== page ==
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Lesson Plan

Exploring a Teen's World: Learning SAT Vocabulary Through Drama

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Exploring a Teen's World: Learning SAT Vocabulary Through Drama

Grades 9 – 12
Lesson Plan Type Standard Lesson
Estimated Time Five to six 60-minute sessions
Lesson Author

Nancy Barile

Nancy Barile

Revere, Massachusetts


International Literacy Association


Student Objectives

Sessions 1 and 2: Explanation

Session 3: Workshop Scenes

Sessions 5 and 6: Filming


Student Assessment/Reflections



Students will

  • Decide how to use vocabulary appropriately and effectively by creating a drama that develops real or imagined events

  • Create a drama to develop real or imagined experiences or events using effective techniques, well-chosen details, and a well-structured event sequence, and including narrative techniques such as dialogue, pacing, description, reflection, and multiple plot lines to develop experiences, events, and characters

  • Evaluate and self-assess the creation of a drama that reflects a particular tone and outcome, including developing a sense of mystery, suspense, growth, and resolution, while effectively using technology and digital media to produce, edit, and publish a shared writing product

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Sessions 1 and 2: Explanation

  1. Explain to students that they are writing their own teen drama as a tool for learning new words, and they need to incorporate SAT vocabulary words into their script. Give out the Rubric for Cooperative and Collaborative Learning, and explain that the final product needs to represent the entire class. For this reason, it is necessary to work cooperatively and collaboratively with one another. Tell students that they should attempt to reach the goals of the rubric while working together.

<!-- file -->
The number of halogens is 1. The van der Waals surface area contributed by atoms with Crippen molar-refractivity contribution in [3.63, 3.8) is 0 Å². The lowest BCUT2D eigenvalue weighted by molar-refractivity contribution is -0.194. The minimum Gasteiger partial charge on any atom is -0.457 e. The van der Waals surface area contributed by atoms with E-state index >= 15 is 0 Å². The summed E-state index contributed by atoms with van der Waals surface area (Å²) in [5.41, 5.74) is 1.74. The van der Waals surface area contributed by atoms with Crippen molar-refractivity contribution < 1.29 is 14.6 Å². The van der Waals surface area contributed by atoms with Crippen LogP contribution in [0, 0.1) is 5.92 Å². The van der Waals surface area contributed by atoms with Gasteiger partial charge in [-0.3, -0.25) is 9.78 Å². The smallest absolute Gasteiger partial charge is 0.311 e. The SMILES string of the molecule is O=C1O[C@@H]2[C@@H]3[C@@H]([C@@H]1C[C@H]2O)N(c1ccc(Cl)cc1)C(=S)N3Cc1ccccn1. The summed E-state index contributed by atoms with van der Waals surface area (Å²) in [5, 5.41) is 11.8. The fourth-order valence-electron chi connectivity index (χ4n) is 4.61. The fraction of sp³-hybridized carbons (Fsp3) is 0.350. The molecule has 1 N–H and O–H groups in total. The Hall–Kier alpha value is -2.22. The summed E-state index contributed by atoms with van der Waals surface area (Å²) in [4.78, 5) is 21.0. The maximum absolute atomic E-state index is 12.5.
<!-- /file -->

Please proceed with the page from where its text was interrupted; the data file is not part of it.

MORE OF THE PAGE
2. Show students selections from High School Uncut: Revere High School's Teen Soap Opera to Learn SAT Words. Briefly discuss the viewed selections to make sure that students understand the assignment. You may want to talk to your students about how the students in the video were able to effectively incorporate the SAT vocabulary words into the drama while creating a plot at the same time.

  3. If the class is large, ask students to choose whether they'd like to be writers, actors, costume and set designers, camera people, or video editors. (Note that more actors and writers are needed than set and costume designers, camera people, or video editors.) If the class is smaller, students can share these roles. Choose a director if you’d like, although in most cases you are initially the best person to handle this role, with student assistance, until all students become familiar with what the task entails.

  4. As a group, decide what topics students want to explore in their teen drama. Students may want to focus on relationships, trouble with parents, bullying, stresses affecting teenagers, peer pressure, and so on. Note that this step helps students focus on a story line.

  5. Either as a class or with the writers assembled into a group, use the Story Map to begin identifying characters, setting, conflict, and resolution maps, and use the Plot Diagram to start writing the story. Students should aim to make the episode about four to eight minutes long with three or four scenes; this step helps facilitate the process. Students can refer to the Screenwriting.info: How to Write a Screenplay website for further assistance, but use the above time and scene limits as the general rule.

  6. Provide students with the web link for Vocabulary.com’s 100 Top SAT Words so that they can decide which words to use for this particular episode. (The students can continue this assignment throughout the year if you’d like, using 15 new words per episode and developing the characters and plot as their teen drama continues.)

  7. During the writing process, review as a class each sentence from the screenplay that uses a vocabulary word. Does the sentence and situation adequately provide clues as to the meaning of the word? For example, notice how the sentence "You’d better not be cheating on me; that would be reprehensible" gives the student a fairly good idea about the meaning of the word reprehensible.